Standard on Web Usability: Race to July 2013

You can almost see the steam rising off the hundreds of keyboards across government as Communications and IT teams hurtle toward the July 2013 deadline to meet the Standard on Web Usability. Some teams are already there with their first launch while others toil nights and weekends to get their first iteration past MO and into the cyber sphere. What if the project is just getting going, or is stalled in midstream?

My advice to attendees at GTEC this week was to take a process check. At this point a complete site redesign, with nine months to go and three of those in the fourth quarter, raises a lot of risk. The biggest risk is that you throw a lot of effort and resources at the site with the expectation by management that the web will be “fixed”, or at least done until the next standard comes along. This kind of thinking explains why most web projects fail: they focus on an output (a new standard) and not the outcome (a better user experience for audiences).

A pragmatic approach to hitting the July deadline is guided by three principles:

  1. Move from the Me to the U-ser – Instead of saying “our site is for all Canadians”, plan a working session to define the audiences that you want to reach, and those that you are reaching. Make that assessment into a set of design parameters for changes to the information architecture, content or application design. Then build on the data you have to identify the top tasks for those users. Don’t look at what other people are doing; in fact, you can eliminate the environmental scan from your project plan right now. Other departments have different audiences, content and user tasks. Instead, focus on your content and your users. Pull together any statistics, surveys or usability testing results to understand user needs. Follow that up by forming a user advisory committee (aka stakeholder engagement) to determine specific content needs.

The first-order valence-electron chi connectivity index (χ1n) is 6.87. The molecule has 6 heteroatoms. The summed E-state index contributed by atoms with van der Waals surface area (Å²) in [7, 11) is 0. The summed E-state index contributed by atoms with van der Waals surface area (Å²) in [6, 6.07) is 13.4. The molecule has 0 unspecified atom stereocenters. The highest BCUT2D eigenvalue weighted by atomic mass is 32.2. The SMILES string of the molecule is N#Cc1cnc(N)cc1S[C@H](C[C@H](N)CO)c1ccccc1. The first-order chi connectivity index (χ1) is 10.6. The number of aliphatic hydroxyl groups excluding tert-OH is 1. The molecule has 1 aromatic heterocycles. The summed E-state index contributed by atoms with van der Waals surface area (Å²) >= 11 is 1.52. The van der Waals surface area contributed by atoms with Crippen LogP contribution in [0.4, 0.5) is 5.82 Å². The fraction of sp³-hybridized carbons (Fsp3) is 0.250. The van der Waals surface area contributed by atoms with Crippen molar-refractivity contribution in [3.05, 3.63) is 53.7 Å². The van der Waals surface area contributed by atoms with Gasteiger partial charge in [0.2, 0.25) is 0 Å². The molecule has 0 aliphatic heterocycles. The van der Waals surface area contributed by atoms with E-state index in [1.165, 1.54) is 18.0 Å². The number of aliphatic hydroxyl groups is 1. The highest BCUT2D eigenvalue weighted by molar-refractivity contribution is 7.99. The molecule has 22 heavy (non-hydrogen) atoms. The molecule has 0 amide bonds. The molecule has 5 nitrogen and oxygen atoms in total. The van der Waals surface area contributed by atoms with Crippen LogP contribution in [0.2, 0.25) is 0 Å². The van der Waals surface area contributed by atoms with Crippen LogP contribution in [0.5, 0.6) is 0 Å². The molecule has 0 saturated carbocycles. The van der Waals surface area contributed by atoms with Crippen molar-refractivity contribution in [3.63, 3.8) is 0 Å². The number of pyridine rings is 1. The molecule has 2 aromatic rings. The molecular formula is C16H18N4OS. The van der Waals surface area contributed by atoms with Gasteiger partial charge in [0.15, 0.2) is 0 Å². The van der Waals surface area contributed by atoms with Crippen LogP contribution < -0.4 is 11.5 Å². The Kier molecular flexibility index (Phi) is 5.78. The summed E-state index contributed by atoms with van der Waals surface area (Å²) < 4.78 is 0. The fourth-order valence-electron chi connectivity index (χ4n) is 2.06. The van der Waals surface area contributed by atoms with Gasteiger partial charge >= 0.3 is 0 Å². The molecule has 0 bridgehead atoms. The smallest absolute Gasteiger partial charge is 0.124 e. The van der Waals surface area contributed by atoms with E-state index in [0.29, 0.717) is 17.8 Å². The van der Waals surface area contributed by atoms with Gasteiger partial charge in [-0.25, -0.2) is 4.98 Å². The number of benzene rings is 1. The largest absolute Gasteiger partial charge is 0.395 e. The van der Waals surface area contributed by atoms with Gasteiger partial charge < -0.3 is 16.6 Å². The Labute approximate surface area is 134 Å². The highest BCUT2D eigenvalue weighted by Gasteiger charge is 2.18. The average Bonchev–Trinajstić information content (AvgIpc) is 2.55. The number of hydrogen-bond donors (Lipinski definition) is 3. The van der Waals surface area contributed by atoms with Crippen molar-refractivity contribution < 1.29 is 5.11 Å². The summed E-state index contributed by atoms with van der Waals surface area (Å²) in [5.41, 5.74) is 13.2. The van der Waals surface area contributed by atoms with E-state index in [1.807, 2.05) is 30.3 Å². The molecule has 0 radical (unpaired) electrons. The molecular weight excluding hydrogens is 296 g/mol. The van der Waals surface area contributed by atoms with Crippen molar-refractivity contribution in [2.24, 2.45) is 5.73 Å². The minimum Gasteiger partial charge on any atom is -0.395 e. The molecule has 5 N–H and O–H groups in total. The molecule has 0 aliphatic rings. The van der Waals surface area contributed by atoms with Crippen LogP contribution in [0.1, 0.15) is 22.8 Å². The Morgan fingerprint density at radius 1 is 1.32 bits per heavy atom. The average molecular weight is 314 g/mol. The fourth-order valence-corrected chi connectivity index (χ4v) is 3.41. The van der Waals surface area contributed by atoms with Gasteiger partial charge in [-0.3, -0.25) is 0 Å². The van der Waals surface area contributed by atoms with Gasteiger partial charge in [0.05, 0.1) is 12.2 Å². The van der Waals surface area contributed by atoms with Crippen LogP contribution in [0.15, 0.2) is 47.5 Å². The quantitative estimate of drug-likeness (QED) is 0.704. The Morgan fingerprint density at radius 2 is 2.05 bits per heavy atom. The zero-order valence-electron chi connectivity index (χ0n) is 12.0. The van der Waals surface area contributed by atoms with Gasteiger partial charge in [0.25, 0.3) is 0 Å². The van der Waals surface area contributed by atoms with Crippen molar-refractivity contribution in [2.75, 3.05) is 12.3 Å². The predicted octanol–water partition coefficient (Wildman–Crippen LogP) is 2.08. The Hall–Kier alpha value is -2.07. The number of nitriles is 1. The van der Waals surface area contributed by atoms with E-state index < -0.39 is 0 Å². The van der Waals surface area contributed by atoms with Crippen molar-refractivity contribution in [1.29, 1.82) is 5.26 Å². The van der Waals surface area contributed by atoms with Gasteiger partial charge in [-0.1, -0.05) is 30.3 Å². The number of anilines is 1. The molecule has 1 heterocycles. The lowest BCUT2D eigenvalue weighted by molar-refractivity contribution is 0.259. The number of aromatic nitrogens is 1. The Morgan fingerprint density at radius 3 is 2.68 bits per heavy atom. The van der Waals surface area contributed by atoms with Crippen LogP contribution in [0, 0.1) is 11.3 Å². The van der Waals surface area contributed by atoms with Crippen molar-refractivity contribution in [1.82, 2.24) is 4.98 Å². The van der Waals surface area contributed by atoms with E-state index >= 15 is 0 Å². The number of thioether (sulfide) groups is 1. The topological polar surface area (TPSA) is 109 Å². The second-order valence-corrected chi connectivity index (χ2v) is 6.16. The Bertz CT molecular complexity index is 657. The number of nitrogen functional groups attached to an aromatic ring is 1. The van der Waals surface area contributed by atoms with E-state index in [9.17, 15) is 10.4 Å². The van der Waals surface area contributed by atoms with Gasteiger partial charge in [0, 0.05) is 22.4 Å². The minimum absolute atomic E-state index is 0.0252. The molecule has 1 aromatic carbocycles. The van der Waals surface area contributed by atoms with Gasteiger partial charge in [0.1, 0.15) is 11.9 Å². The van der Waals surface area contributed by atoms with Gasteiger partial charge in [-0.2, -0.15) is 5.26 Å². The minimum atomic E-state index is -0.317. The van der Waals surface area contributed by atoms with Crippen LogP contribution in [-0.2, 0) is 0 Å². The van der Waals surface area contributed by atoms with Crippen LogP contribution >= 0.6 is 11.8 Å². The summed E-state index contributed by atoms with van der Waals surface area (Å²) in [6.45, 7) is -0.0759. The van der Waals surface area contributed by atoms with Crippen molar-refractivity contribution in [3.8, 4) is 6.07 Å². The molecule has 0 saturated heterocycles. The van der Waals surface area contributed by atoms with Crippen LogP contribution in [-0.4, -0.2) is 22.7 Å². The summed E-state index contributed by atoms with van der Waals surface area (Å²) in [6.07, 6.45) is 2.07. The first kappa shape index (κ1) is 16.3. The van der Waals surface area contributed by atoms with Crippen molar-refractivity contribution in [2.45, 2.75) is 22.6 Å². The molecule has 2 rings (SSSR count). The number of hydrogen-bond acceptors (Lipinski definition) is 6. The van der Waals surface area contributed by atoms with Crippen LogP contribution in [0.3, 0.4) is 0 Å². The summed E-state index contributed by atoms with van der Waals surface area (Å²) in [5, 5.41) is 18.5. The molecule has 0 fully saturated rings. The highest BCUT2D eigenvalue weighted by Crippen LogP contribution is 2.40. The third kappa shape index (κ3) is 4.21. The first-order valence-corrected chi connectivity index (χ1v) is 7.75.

2. Make tweaks – With your users’ tasks now determined, identify their points of pain. (If you don’t know, take to the call centre. They are a goldmine of information.) Prioritize the issues, then determine what can be tweaked in the time you have. Do some simple prototypes and test your assumptions by asking people (friends, family, your dentist) if they can find a piece of information in your site architecture or from a home page layout. You haven’t yet spent one dollar in IT development but you know the problems and some potential solutions that have been put in front of real human beings. And you have real data, something that is defensible.
  3. Go the distance – The momentum of a site launch is an opportunity to squelch the “web is a project” mentality and advocate for more mature web management. Do you have a site management policy? If not, start building one and schedule the team kick-off a couple days after the site launch (presumably you’ll be recovering from your success). Communicate your plans up, down and laterally and invite the key players to your planning sessions (e.g. IM, IT). If you meet resistance, ask your management this question: “If we do nothing differently, what will happen to this site in two years?” One department that didn’t get past that question saw its reformed site page count explode 100% in two years.

It will be a slog to the finish line but by focusing on user tasks, prioritizing and fixing the big problems and ensuring that the web channel is well managed, government departments will see bigger payoffs over the long term.

Denise Eisner is a Senior Consultant in the Government Service Excellence practice.


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